Reply
  8. Hunter Phoenix2 months ago

    Thank you so much for writing this article and including the stats! Heart-breakingly wonderful… it speaks to many of my own feelings and conclusions, but I often questioned them, not wanting to be angry, bitter or sit in the middle of a pity party.
    I have a life coaching practice, and 90% of my clients have been Gen-Xers. I’ve observed the same with them. Hard working, dutiful and resilient, but a forgotten generation often times caring for both their own parents and children and dealing with the economic fallout of a debilitating financial set back.
    This has given me a fresh perspective and more tools to help them and myself. But one question remains: so where do we go from here? The fairy tales have failed, now what?
    Would welcome any comments, responses or feedback.

    Reply
  9. Theodora2 months ago

    Am 48 born in 1965… born in Manhattan Raise in Bronx. I loved my childhood. I loved being apart of Hip Hop which started in the Bronx,The Fever, The Roxy’s, The Fun House, The Garage, Roller Skating in Central Park Oh and of cause Studio 55. I started my first job at the age of 14. Went to Catholic school never wanted to get married. Am going to be 49 in Oct. But, I can’t complain about my life am bless. I no longer live in NY but, because of my upbringing I could deal with anything that come my way. Lol, and I could see BS before it come my way as well. Love being a Gen X. Oh, I was one of those 7 year olds that would give you a run for you money as well LMAO…

    Reply
  10. KC2 months ago

    So, we are a 65-million stoned bridge. OK. Interesting to see how behaviors and beliefs change: sometimes we listen to our parents and sometimes we think for ourselves. I am the oldest of the Xers, having been born in 1965, literally a “child of the 60s,” but most influenced by the 80s. I’m glad to not be a Millennial – with age comes comfort and realization.

    Reply
  11. Honeygetoverit2 months ago

    BRILLIANT! Thank you so much for this article, I kept wonder why my generation never showed up anywhere! My generation grew up in the 80s and because of this, our mindset is completely different – we weren’t old enough to partake but old enough to aspire. We grew up around the “me” generation, so we want the best, but also, we want the best for others. We understand that we’re all better off when the weakest link is strong. That’s why we are by and large independent, politically speaking. It is a big mistake to ignore us. ;)

    Reply
    1. Colishia4 weeks ago

      Honeygetoverit well said! Thank you

      Reply
  12. D. Gavorski3 months ago

    Gen x & how is 72 the same as 65 not really the a lot had already changed and we are feed up with the Crappy Job outlook and our Gen. Has been in a constant state of War since we Graduated in 1990- no Real jobs nothing we get the Scrapes ax Usual for make Steak out of a Spam – Min. wage should be $ 27.00 not this B.S. nation crap – Part- Time Nation ask for $ 15.00 a hour people are freaking out like they would do what we have do – it’s all Lies & Smoke Screens- politicians are Puppets – lip Service give me a break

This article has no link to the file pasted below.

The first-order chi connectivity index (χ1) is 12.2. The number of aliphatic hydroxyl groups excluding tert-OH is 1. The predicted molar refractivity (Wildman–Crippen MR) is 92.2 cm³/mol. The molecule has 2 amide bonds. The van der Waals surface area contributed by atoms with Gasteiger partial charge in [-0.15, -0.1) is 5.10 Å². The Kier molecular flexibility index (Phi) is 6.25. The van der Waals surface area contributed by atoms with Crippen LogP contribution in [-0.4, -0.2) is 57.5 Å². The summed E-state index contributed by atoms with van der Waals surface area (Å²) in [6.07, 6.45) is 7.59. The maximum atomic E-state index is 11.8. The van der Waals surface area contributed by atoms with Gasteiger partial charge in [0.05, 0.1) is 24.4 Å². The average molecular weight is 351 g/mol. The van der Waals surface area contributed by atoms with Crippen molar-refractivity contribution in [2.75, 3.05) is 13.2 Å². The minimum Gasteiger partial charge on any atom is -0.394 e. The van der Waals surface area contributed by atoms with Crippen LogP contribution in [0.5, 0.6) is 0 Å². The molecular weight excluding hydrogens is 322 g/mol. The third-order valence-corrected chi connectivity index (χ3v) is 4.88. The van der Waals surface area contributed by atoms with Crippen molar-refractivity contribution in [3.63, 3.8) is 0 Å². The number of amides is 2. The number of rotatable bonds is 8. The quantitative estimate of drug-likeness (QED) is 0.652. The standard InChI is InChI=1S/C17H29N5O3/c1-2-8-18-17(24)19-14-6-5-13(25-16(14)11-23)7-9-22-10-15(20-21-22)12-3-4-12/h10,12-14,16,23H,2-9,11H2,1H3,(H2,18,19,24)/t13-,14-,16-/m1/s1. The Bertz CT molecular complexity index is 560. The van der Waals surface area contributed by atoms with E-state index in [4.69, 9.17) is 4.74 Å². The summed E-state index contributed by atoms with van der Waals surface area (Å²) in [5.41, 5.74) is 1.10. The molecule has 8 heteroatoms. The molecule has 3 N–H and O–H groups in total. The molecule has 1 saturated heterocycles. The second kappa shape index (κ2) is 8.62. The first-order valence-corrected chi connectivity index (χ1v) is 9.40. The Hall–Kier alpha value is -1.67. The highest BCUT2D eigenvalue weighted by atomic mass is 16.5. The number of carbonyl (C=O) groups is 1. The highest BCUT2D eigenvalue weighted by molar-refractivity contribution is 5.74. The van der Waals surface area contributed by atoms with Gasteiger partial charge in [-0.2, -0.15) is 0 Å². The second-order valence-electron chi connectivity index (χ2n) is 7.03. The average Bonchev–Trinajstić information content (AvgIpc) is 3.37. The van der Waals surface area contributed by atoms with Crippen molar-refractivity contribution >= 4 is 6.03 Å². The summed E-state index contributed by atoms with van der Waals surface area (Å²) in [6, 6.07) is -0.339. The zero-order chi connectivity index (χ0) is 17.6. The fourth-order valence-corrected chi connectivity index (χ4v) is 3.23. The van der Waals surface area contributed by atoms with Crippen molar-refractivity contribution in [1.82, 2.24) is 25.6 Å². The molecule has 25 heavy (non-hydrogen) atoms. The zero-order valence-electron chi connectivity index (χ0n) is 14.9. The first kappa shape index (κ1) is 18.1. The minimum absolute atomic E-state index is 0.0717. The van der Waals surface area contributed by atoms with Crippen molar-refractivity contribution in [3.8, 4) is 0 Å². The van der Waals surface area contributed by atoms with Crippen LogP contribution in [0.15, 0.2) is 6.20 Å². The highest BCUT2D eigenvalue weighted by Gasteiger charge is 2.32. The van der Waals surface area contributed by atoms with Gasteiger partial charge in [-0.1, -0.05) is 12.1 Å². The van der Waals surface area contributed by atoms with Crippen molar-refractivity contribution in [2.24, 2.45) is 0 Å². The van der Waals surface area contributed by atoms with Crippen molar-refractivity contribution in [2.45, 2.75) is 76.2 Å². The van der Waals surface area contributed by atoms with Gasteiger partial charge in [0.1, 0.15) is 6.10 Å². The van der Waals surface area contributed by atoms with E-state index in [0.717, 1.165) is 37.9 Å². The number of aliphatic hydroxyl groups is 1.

Reply
  13. D. Gavorski3 months ago

    I agree we were left to defend for ourselves when everyone else was whooping it up ! We all stuck together, watched each other’s backs and sucked in up. we are a respectful generation , we love to have fun .We want peace and love & to get along & not take life to literal . We are the forgotten or taken advantage of Generation .

    Reply
    1. sandy baxter3 months ago

      do you have any insight into this, or did u live it yourself?

      Reply
    2. jason2 weeks ago

      Right on the money my friend. You could have not said it better!

      Reply
      1. jason2 weeks ago

        @ D. Gavorski I meant……Im sure he does have creds for this GenX if he so much portrayed it correctly. I absolutely agree with him

        Reply
  14. sandy baxter3 months ago

    they left out the fact that almost all kids grew up on their own, while single parents had to work. they left out the fact, that we were the generation from the hippies and the drugs. it wasn’t abnormal to see your parent or parent get stoned, drunk and kids having to take care of themselves. they say that our generation x were the spoiled kids. i disagree, my kids were the spoiled ones. i don’t know if anyone else shares this experience or not. maybe it just happened to me and most of my friends. anyone share if you feel this way or not. thanks

    Reply
    1. Jason2 weeks ago

      You would have not said things more perfect than that. RIGHT ON!!!

      Reply
  15. Peter Tharaldson3 months ago

    Actually your writing points to a much larger problem. You have contrived generational bucketing when in fact you are simply looking at slopes of behavioral change. Frankly, you have massive construct validity problems.

    Reply
    1. sandy baxter3 months ago

      u r so right, so, if you know what is going on with me or think u do, I would much appreciate you talking with me.

      Reply
  16. Walt Reap4 months ago

    interesting…

    Reply
  17. Mike4 months ago

    Pew’s tweets linking to this article characterize Gen X as fiscal conservatives and social liberals. To label an entire generation that way based on survey percentages so close to 50% (with what margin of error?) is ludicrous. But to do so to Generation X is entirely appropriate.